Existential Psychology

Love And Hate

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“Psychoanalytic investigation has shown that in mental patients excessive affection often turns to violent hostility.”
– Karl Abraham

How often have you heard of couples who started out passionately hating each other only to fall madly in love? And how many divorcees, once madly in love, now hate each other with a violent passion? How many people, once good friends, are now the bitterest of enemies? The line between love and hate is blurrier than many of us like to think, and actually neuroscience is showing that the same neuropathways are used for these seemingly polar opposite emotional states.

From an existential standpoint it makes sense because what we are really dealing with, in cases of intense love and intense hatred, is passionate involvement with the object of your emotion. In this sense love and hatred are similar entities and their opposite is  disinterest, a non-caring attitude where what is going on with the other doesn’t overly concern you.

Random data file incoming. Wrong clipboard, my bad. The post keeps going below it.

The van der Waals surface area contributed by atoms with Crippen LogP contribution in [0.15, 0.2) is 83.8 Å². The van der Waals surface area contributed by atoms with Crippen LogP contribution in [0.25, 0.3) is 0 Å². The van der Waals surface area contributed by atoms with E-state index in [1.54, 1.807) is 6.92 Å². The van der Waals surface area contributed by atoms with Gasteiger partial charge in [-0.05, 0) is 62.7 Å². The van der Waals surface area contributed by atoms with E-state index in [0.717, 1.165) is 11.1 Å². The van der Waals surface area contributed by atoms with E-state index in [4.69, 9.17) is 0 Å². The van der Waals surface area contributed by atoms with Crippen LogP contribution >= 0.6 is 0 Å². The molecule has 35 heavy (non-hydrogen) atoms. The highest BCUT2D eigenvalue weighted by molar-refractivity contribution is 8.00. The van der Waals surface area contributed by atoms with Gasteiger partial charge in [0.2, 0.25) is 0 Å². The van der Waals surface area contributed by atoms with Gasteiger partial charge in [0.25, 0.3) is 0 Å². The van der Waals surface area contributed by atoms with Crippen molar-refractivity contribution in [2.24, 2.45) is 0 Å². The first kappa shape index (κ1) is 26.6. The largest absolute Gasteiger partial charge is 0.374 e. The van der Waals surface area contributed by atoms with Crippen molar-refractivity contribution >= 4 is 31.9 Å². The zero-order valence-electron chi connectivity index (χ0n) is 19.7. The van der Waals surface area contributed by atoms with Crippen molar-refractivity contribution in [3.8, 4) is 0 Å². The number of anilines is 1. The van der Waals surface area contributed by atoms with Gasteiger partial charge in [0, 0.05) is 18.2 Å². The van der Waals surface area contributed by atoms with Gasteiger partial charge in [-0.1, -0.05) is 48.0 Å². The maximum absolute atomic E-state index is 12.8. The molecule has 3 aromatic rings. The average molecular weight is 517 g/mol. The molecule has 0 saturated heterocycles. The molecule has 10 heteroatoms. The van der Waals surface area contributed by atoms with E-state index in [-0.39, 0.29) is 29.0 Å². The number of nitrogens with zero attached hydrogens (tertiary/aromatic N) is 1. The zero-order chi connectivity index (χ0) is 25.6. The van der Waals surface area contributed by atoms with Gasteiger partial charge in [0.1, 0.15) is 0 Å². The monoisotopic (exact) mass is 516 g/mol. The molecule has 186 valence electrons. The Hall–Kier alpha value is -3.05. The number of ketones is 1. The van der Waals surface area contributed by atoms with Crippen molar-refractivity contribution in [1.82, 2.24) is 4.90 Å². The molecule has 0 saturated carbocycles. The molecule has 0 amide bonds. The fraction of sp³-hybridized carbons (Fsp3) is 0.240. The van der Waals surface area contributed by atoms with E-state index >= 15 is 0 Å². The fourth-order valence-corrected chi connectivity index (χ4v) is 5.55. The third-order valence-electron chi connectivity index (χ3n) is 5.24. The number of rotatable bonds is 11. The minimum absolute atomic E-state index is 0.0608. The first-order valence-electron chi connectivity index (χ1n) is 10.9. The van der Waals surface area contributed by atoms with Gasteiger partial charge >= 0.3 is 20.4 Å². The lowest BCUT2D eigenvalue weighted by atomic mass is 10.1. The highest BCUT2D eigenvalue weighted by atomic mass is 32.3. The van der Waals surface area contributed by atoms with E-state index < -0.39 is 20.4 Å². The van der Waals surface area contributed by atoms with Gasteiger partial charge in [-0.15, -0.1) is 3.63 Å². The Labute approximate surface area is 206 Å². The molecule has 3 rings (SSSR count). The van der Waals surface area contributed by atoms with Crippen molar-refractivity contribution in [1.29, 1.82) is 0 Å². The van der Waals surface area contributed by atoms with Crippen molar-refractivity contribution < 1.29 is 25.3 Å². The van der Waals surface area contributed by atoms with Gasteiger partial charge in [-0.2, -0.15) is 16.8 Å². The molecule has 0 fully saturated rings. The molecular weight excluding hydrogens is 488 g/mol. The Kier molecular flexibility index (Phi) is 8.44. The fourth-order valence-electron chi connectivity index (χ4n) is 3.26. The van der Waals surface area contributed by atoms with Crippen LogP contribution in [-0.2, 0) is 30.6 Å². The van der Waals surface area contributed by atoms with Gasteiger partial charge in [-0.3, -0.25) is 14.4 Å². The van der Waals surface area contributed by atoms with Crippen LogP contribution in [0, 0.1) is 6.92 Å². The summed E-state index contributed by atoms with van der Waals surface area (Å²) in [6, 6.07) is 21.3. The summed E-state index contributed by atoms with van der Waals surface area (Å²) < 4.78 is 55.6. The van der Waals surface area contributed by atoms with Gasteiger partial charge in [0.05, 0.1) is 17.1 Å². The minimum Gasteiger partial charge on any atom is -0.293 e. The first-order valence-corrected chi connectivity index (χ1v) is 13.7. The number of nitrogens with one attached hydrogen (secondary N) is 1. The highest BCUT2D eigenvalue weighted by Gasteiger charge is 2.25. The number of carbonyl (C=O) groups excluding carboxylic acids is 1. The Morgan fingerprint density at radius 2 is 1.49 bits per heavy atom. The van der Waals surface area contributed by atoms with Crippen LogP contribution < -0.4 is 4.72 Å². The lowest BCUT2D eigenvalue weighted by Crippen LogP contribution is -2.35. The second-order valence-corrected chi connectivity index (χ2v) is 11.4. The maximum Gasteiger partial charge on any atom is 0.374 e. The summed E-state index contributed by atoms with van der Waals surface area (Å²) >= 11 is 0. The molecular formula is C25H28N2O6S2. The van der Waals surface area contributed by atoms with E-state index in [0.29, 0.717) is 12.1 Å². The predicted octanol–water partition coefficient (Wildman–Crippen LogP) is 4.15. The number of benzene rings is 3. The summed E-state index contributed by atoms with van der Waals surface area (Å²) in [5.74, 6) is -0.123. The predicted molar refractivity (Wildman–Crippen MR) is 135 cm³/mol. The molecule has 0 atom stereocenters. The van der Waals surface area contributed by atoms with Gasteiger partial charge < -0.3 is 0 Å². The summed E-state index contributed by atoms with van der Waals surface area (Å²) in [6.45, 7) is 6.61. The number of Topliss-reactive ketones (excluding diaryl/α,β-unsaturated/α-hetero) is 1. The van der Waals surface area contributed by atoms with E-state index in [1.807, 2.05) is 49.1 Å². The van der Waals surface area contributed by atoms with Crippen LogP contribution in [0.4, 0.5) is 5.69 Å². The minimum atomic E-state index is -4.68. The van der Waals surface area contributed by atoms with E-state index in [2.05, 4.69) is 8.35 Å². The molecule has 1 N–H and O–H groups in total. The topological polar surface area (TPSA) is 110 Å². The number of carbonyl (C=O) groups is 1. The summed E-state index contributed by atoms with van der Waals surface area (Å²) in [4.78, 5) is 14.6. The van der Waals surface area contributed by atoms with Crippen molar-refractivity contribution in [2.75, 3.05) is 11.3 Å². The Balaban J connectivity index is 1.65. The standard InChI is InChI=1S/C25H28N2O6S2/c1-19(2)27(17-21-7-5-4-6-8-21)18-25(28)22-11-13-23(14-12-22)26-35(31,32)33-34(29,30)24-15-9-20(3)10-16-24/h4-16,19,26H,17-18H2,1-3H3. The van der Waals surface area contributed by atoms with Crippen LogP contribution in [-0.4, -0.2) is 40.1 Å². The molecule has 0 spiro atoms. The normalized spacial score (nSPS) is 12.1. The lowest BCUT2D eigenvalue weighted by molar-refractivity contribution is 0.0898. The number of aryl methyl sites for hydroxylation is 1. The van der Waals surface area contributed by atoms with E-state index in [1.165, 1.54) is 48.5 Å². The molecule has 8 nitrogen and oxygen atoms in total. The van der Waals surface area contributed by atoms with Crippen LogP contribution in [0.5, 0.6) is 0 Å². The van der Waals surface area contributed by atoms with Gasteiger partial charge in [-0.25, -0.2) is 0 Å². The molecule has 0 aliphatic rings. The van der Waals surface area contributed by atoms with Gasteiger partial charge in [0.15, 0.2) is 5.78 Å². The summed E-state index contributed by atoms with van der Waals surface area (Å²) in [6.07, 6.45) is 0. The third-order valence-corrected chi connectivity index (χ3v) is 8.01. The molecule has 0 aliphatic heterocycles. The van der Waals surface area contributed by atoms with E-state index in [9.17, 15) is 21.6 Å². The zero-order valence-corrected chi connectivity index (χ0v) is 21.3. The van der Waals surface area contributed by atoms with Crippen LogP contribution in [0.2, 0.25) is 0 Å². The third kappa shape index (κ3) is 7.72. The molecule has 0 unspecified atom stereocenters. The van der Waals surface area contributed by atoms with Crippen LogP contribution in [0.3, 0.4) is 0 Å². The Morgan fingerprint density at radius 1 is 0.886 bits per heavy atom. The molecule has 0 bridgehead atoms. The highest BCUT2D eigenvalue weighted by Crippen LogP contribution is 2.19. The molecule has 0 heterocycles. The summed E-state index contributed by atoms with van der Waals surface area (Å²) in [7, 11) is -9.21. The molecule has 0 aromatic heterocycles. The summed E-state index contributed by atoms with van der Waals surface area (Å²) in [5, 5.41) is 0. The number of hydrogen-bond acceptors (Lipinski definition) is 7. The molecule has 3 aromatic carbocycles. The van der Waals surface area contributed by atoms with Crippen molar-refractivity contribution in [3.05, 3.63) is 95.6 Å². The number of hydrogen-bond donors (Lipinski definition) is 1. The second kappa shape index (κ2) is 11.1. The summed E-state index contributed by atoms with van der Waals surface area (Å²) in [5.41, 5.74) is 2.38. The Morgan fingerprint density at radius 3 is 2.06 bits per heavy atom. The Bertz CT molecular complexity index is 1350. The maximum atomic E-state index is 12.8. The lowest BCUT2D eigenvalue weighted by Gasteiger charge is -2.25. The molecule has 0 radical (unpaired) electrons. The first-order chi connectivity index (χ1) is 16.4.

If someone has irrevocably wronged you, then paradoxically the best revenge is probably to disengage and stop caring about them completely rather than holding on to a burning hatred, because your hatred signifies that they are still very much alive in your mind and heart, that they still exert a strong influence on how you think and act in the world. They still walk beside you even if they are no longer in your physical space.

Is it better to feel hatred or nothing at all? Actually when you consider that the same neuropathways are used for love and hate and that both signify passionate engagement with the other, another path opens up to you, one that all the spiritual teachers have taught in one form or another, which is to love your enemies. It might not be as hard as it seems on the surface because there is something about them that draws strong passion out of you and depending on the circumstances you might find that love is the more appropriate response.